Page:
Peru’s close proximity to the equator, as well as its diverse climatic zones, make it a year-round Motorcycle Adventure Touring destination. However, be prepared for temperatures ranging anywhere between 40 and 12 degrees Celsius. Then sense the dropping temperature becoming colder still on the high mountains passes.
Next, see my 5 mind-blowing reasons why every Adventure Motorcycle Touring Warrior should cross borders with Peru at least once.
1. Peru’s paved roads make the most famous attractions easily accessible.
Smooth, sealed roads climbing to 4,000 meters altitude and beyond are a rarity almost anywhere globally. But in Peru, you can conquer some of the country’s highest mountain passes while barely ever leaving the asphalt.
Have you got a couple of weeks spare up your sleeve for crossing borders with Peru? Why? Cos if you do, It’s possible to hit up all of Peru’s best-known sights and destinations.
Ancient Andean towns like Cusco and Puno and breathtaking natural wonders like Colca Canyon and Lake Titicaca are all doable. Furthermore, you do everything at a leisurely-paced, week-and-a-half jaunt through to the country. All this is achievable by crossing borders with Peru and while sticking to routes with nearly 100% paved roads.
2. You will ride the 500-year-old remnants of the ancient Inca Road System
Beginning in the mid-15th century, the Incas began the construction of the most extensive and advanced transportation system in pre-Colombian South America.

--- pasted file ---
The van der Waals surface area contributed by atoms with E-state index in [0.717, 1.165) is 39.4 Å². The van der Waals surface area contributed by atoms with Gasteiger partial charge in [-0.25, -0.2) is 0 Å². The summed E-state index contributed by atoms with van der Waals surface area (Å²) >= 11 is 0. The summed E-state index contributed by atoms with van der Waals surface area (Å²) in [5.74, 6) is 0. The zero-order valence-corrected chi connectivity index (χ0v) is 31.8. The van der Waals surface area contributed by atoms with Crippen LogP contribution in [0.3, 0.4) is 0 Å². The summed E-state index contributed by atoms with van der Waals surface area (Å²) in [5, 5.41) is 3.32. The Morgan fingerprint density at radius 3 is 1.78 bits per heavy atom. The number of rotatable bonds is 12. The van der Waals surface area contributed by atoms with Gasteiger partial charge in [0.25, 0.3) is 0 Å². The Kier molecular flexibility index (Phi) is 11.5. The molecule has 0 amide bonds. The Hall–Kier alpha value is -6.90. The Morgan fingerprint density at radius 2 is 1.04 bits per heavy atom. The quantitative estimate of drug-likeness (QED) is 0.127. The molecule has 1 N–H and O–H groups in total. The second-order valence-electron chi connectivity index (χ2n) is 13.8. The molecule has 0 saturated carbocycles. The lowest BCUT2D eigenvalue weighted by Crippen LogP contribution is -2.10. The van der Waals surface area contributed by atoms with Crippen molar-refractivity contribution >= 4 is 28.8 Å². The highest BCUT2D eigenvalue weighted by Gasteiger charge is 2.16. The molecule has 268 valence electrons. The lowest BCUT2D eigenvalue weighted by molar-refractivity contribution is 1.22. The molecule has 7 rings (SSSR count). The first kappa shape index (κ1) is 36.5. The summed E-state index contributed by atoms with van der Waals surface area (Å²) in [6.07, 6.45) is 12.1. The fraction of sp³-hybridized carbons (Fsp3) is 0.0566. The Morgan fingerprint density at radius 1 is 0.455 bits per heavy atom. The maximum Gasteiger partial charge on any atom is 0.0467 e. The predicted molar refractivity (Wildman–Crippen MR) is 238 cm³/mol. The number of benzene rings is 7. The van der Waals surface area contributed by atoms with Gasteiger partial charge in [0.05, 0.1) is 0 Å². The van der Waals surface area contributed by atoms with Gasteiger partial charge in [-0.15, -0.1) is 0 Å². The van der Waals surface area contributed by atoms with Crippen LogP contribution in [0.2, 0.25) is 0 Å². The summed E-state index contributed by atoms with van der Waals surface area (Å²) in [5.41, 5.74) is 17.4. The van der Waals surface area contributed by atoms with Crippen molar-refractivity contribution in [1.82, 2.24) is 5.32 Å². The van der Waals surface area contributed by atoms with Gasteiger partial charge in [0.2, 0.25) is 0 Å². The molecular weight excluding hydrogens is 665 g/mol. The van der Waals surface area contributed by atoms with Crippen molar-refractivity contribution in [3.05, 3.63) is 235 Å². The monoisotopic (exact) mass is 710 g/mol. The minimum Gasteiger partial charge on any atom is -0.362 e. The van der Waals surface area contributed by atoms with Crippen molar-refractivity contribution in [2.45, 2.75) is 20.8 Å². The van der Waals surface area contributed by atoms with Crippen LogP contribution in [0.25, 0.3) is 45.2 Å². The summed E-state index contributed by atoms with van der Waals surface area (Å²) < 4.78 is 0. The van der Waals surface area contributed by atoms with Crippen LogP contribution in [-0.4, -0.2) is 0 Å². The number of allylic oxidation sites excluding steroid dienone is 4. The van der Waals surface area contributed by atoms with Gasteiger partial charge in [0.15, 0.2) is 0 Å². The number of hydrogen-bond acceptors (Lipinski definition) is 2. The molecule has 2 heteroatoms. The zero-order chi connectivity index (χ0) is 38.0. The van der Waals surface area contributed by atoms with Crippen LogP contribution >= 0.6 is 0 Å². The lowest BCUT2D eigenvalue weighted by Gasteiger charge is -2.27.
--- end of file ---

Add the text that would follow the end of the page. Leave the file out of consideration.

The Incas built networks of roads, bridges, and tunnels stretching for almost 40,000km. This remarkable network covered six modern-day countries. Namely, Colombia, Ecuador, Peru, Bolivia, Chile, and Argentina.
This extraordinary feat of engineering helped transform a tiny kingdom into the most powerful empire in the western hemisphere.
These roads, all built by hand, were so well constructed that substantial parts still exist. Furthermore, many are still in use today! Also, discover some of the most spectacular stretches of the Incan road system still snaking their way through the highlands of Peru.
Riding Peru’s Inca Roads combines extraordinary history with some of the most fun and challenging off-road riding in the Andean region.
Taking the old roads out of Cuzco through the Sacred Valley of the Incas means tackling days’ worth of steep, narrowing, and winding dirt tracks. Following with the breathtaking backdrop of the Andes ranges as your constant companion.